‘murica'

The 840hp De­mon has been built for the drag strip. So it’d be rude not to...

Top Gear (Philippines) - - Dodge Demon - WORDS by OL­LIE MARRIAGE PHO­TOG­RA­PHy by ROWAN HORNCASTLE

In­ter­sec­tion traf­fic lights, small country roads, near city hall, ex­it­ing a fast-food joint, past a row of elec­tric cars, stag­ing a quick get­away from a traf­fic war­den. You name it, I found the op­por­tu­nity to do it. Line lock, then trans­mis­sion brake, then van­ish­ing point.

The Dodge De­mon is the world’s fastest pro­duc­tion car from zero to 100kph. It’s the world’s fastest pro­duc­tion car over the quar­ter-mile. It’s the most pow­er­ful pro­duc­tion V8 ever. And it pulls wheel­ies. It’s the first pro­duc­tion car ever to do that, too. Clearly Bu­gatti has missed a few tricks.

By the end of the day, I have a spray of molten rub­ber up the rear quar­ter pan­els, there’s a pun­gent smell and oily at­mos­phere in the cabin that won’t go away, and thick, dense, hot, black, acrid, oily par­al­lel lines have popped up across In­di­ana.

This is the drag belt, where rac­ing is a re­li­gion and the church is the quar­ter-mile strip at Lu­cas Oil Race­way. And we have a car named the De­mon, spawn of Hell­cat. How do God-fear­ing Chris­tian Amer­i­cans square this cir­cle? Be­cause, my God, do they love this car—around here, the De­mon is the sec­ond com­ing.

This is where the De­mon came from. No other country could have cre­ated it. Name me a Euro­pean mar­que that would boast about its car hav­ing the “high­est fuel-flow rate of any pro­duc­tion car”. None would. Yet Dodge proudly claims it can inject fuel into the cylin­ders at a rate not far off your bath­room tap.

Given how much this country loves drag rac­ing, it’s al­most a sur­prise it’s taken this long to cre­ate a pro­duc­tion car that’s designed specif­i­cally to do just that. Be­cause that’s what the De­mon is: a Chal­lenger Hell­cat prepped for the strip, with no greater am­bi­tion than to race in a straight line. Be­cause there can be no greater am­bi­tion than that. I talk to Tim Ku­niskis, whose job ti­tle (head of pas­sen­ger car brands, FCA North Amer­ica) does nothing to con­vey his pas­sion for his most ex­treme prod­uct. “Our goal from day one was, in street trim with pump gas, to do 9s and pull the wheels”. You get that right? The De­mon’s key de­vel­op­ment tar­gets were to pull a wheelie and smash the quar­ter-mile in un­der 10sec. How bril­liantly sim­ple and hon­est. To pro­vide per­spec­tive, when I tested the McLaren 720S re­cently, it did the quar­ter-mile in 10.2sec. The De­mon does it in 9.65sec. That’s how fast it is.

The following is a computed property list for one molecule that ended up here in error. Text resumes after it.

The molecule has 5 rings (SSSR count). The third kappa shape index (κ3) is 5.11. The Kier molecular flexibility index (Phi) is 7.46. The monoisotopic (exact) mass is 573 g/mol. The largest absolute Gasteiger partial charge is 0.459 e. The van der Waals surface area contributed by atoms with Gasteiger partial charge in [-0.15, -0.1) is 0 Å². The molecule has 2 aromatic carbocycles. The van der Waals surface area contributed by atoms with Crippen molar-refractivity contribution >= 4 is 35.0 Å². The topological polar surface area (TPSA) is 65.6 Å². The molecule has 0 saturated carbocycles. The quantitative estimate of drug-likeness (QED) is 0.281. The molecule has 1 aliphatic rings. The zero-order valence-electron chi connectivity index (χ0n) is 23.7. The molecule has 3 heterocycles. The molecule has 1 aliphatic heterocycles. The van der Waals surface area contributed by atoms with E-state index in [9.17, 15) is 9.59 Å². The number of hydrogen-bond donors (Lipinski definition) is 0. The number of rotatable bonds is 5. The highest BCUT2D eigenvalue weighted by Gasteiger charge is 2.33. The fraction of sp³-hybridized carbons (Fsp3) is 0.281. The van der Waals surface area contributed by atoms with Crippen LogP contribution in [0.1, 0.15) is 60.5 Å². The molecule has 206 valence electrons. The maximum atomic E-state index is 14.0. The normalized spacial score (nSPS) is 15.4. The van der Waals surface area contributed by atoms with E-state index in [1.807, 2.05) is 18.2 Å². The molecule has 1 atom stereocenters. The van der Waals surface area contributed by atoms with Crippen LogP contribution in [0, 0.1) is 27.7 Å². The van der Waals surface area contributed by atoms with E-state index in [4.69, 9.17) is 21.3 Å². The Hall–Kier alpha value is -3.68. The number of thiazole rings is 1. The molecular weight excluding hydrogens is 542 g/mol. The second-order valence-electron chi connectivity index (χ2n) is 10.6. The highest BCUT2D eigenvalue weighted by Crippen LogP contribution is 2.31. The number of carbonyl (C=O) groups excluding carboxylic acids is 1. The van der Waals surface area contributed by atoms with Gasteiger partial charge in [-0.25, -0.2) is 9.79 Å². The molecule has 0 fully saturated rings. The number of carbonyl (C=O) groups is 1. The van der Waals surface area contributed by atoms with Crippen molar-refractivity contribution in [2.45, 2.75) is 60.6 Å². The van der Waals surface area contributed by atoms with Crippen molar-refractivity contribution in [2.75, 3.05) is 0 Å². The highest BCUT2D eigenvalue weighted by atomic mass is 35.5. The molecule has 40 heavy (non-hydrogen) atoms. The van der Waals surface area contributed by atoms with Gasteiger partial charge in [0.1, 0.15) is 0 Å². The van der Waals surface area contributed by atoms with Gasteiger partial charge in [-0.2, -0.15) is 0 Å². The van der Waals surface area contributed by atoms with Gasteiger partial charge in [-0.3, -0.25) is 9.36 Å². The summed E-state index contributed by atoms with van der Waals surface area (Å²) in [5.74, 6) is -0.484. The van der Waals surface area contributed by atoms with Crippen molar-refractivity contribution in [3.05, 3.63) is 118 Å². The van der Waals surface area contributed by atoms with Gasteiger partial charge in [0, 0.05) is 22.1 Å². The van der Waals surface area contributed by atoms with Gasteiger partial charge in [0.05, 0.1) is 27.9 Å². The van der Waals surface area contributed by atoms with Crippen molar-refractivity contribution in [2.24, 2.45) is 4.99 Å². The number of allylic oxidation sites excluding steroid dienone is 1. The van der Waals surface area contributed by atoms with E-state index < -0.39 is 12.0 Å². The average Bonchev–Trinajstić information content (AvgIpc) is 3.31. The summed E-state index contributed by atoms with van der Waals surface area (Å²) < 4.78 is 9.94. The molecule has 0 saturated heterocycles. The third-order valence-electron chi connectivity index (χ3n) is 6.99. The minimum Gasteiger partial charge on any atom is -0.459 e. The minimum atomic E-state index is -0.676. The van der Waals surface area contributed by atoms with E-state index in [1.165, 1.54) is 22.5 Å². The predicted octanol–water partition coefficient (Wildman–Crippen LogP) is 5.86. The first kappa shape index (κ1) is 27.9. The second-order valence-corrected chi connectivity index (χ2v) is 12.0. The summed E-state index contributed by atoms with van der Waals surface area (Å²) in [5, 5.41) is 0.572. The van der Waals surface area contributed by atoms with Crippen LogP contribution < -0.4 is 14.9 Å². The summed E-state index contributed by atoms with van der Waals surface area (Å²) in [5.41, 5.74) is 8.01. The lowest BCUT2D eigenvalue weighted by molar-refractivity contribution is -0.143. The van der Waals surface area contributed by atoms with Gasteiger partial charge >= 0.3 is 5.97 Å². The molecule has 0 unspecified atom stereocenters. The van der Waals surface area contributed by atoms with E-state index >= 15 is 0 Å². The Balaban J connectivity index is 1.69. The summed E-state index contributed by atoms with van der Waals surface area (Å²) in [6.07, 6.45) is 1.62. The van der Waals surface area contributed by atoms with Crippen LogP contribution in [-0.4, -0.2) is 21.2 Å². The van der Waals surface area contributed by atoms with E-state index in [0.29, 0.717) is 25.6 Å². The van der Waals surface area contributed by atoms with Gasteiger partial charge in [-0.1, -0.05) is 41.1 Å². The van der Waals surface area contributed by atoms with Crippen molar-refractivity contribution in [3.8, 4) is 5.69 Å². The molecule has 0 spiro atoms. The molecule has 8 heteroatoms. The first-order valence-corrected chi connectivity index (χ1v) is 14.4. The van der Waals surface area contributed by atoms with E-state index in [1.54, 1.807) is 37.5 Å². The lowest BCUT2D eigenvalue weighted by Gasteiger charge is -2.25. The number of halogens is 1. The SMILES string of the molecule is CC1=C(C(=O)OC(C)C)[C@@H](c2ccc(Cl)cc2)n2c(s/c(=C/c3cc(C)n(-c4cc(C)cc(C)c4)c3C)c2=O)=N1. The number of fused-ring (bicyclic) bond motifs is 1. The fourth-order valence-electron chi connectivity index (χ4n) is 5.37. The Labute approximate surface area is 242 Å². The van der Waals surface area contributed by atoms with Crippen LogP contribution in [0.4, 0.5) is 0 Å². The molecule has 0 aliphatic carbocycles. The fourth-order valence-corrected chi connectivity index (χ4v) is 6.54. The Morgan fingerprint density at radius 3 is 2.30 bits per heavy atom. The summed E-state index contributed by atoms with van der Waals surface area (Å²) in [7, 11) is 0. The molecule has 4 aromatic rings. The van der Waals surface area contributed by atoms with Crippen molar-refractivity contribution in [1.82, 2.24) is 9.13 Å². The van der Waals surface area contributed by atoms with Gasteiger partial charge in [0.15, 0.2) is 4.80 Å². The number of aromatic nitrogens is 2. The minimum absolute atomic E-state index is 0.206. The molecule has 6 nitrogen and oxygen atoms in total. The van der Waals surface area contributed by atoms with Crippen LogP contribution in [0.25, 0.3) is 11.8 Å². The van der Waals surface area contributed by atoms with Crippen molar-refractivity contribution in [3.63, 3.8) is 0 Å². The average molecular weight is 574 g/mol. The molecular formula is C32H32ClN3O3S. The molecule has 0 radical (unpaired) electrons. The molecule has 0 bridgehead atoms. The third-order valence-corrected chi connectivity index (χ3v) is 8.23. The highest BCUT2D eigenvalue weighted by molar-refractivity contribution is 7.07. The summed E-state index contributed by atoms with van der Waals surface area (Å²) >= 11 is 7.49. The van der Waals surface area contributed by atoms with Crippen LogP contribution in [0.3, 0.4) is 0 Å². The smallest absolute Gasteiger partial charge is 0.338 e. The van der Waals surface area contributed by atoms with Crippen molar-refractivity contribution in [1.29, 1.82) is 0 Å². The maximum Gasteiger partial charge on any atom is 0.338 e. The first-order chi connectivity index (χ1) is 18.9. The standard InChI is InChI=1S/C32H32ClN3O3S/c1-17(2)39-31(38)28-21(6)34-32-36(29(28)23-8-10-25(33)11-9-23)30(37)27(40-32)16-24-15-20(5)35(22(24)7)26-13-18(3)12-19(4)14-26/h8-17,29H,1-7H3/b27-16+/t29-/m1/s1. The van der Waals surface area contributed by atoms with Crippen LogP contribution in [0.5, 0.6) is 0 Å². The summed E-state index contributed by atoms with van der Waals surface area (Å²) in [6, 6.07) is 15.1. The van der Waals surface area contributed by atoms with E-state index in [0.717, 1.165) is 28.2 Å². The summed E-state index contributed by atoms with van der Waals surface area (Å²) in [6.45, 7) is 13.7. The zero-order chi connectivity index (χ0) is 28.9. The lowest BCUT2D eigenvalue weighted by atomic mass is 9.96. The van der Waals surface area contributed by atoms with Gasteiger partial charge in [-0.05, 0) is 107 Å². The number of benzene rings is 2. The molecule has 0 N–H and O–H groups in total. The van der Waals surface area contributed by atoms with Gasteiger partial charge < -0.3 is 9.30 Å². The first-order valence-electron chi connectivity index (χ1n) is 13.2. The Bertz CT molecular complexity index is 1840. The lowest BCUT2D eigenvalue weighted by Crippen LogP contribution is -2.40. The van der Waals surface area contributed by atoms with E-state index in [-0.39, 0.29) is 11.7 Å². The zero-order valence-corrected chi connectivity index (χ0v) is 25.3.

Of course, it’s a blunt in­stru­ment. It weighs al­most two tons, but sledge­ham­mers it with 840bhp and 1,000Nm, all sent to a set of be­spoke Nitto drag ra­di­als. And that’s it: the ap­pli­ca­tion of power and grip against weight. But there’s more, there’s tit­il­la­tion, which isn’t some­thing I imag­ined you’d get from a mo­tor as thrust­ing as the De­mon. Buy the car for $ 84,995 (P4.3 mil­lion) and for a fur­ther one dol­lar you can buy a pack­ing crate con­tain­ing skinny, front cast­er­wheels, a new en­gine con­troller to make it run on race fuel, a spe­cial VIN plate for the dash and all the tools you need. With­out it you’ve still got 808hp, 972Nm and the abil­ity, given a per­fect start, to pull the gi­ant 315/40 R18 front tires off the deck, but only with the pack can you use 100-oc­tane gas and hope to match the nearme­ter-long wheelie Guin­ness World Records ver­i­fied.

This af­ter­noon, I’m booked in at Lu­cas to try my hand at drag rac­ing, so I’m us­ing the morn­ing to prac­tice. Most times I drive in Amer­ica, I be­moan the lack of round­abouts. This time I’m lovin’ the lights. Ev­ery block through down­town: foot on brake, pull both pad­dles to en­gage the trans­mis­sion

Prac­tice makes per­fect. So prac­tice hap­pens ev­ery­where.

brake, dial up some­where be­tween 950 and 2,350rpm, hold throt­tle steady, re­lease brake, re­lease one pad­dle, brace and re­lease the other…. You might as­sume this is bad for the car, that it stresses the trans­mis­sion. No, says Dodge, this is what the De­mon is designed for. In test­ing, one car did 5,500 drag starts with­out a sin­gle com­po­nent be­ing changed (apart from, one would as­sume, the tires). A Nis­san GT-R man­ages about three be­fore the diffs call it quits and de­mand a rest.